20 September 2012 by Elaine Lemm

In a pickle: time to make chutney

It's way easier than you think to create tasty, home-made preserves to see you through the winter, says Elaine Lemm. With recipes for Plopping Away Chutney and Perfect Pickled Onions

Pickled onions-620 BigstockThe first hint of autumn wafting outside the door always seems to coincide with my involuntary urge to gather things in and stock up for winter. I start making preserves about now and continue until January when I finish the marmalade.

The shelves groaning with jams, jellies, chutneys and pickles gives me a sense of security. I blame it on all those harvest festivals we went to as kids. That, and watching the Waltons.

An afternoon of chopping, stirring, potting and labelling – plus the resulting messy, sticky kitchen – are all worth the sight of my creations sitting securely in their jars and bottles. If the contents were home-grown, then it’s a jackpot.

Why bother making preserves?

But surely there are already great preserves to buy, so why go to all that effort? True, for a couple of quid you will find some excellent ready-made offerings out there. They can even be cheaper to buy than to make yourself.

What you won’t find, though, is that sense of self-satisfaction when you pop open the jar of jam ready to slather on a scone, or the smug pride as you hand over a hunk of cheese with a dollop of your home-made relish on the side.

Home-made preserves are not as complicated as some like to make them out to be, especially if you begin with an easy, trusted recipe such as the rhubarb chutney below. (This is the chuck-it-all-in-the-pan method and they don’t come any easier.)

And there are some great books out there, such as Jams & Chutneys: Preserving the Harvest, which is chock-full of great recipes from renowned cookery writer Thane Prince.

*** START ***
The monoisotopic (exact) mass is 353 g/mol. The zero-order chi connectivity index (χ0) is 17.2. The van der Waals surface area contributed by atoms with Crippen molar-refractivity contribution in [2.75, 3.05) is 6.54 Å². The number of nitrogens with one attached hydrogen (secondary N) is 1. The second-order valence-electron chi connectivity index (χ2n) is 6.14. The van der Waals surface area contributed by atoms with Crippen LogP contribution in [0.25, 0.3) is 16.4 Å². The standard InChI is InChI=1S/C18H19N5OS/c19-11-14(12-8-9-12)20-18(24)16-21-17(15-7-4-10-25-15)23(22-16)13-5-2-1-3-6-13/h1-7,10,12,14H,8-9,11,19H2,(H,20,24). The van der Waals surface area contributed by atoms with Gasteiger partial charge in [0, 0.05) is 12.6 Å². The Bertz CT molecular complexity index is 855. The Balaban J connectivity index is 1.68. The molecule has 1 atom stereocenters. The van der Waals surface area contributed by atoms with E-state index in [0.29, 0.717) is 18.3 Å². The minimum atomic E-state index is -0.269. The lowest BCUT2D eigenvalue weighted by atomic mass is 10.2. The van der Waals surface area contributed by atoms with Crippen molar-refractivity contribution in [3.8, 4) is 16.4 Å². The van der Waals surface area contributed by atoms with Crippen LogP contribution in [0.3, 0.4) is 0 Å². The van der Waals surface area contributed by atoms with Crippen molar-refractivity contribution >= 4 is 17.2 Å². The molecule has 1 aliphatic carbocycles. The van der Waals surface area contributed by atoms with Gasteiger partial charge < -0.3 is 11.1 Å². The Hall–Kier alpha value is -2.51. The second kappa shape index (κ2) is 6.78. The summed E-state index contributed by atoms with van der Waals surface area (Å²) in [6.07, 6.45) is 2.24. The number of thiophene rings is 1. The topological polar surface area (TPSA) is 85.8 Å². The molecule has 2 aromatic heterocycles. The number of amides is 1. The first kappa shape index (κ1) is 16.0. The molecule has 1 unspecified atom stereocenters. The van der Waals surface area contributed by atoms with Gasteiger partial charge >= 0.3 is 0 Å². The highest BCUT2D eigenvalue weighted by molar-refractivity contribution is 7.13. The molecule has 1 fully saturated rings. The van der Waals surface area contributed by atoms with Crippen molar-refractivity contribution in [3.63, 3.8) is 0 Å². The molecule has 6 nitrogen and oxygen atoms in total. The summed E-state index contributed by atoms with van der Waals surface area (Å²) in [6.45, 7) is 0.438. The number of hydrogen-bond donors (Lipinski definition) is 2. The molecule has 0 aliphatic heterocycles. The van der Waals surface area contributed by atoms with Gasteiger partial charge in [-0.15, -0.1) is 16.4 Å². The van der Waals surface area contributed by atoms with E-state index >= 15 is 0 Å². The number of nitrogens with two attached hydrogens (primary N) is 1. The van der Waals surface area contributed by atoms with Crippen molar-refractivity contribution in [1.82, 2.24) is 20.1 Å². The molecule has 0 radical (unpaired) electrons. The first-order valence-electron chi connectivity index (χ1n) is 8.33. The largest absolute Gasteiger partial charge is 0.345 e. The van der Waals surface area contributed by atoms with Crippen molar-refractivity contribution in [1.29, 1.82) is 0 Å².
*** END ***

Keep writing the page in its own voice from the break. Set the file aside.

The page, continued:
Pickled onions secret

The rite of passage as a ‘preserver’ comes once you are willing to tackle the pickled onion. It isn’t complicated but will test your patience both in the time it takes to peel the onions and how long you have to wait for the first crunch of your home-made pickle. (Making them now means they will be bang-on, come Boxing Day.) But boy, is it worth it.

I will let you into my secret: to speed up the preparation of the onions, top and tail them, place them in a large heat-proof bowl, and pour over boiling water to cover. Leave to cool and – hey presto – the skins will just rub away. But don’t leave them in the water once cool, or the onions will start to go mushy…

Recipe: Perfect Pickled Onions

1 kg pickling onions, peeled

4 tsp pickling spices or ½ tsp coriander seeds, ½ tsp mustard seed, ½ tsp black peppercorns, ½ tsp dried chilli flakes

27g salt

1 litre malt vinegar

170g sugar

Sprinkle the salt over the peeled onions, stir and leave overnight. Next day (do not leave longer than overnight if you want your onions to be crisp) rinse the onions and dry with kitchen towel.

Place the spices, vinegar and sugar into a large stainless steel pan. Heat to dissolve the sugar but do not boil.

Pack the onions into clean, sterilised jars. Pour over the vinegar and spice liquid to fill the jars, make sure each jar has pickling spices in, and check there are no air pockets. Seal the jars and leave to cool.

The onions will be ready to eat after about a month to six weeks,  but better if kept for three months. Once opened store in a refrigerator.

Recipe: Plopping Away Chutney

This super easy rhubarb chutney was given to me by my good friend Irene Myers for my rhubarb book. The recipe belonged to her mother-in-law, Anne Smith, and making the chutney is now a Smith family tradition, passed on to granddaughters Annabel and Abigail as well as to Irene.

900g outdoor rhubarb

900g sugar

450g sultanas

500ml malt vinegar

25g salt

25g powdered ginger

1 onion, finely chopped

½ teaspoon cayenne pepper

½ teaspoon white pepper

Bring all the above to the boil. Reduce the heat. Let it plop away until thick and dark brown, stirring now and then.

Pour into clean sterilised jars, put the lid on and store. This has a long cupboard life.

Now, how easy is that?

Elaine is a trained chef and has run her own restaurant. She has written widely on food and wine, including for Waitrose Food Illustrated and Olive, and is editor of NY Times’ About British Food. Follow Elaine on Twitter.

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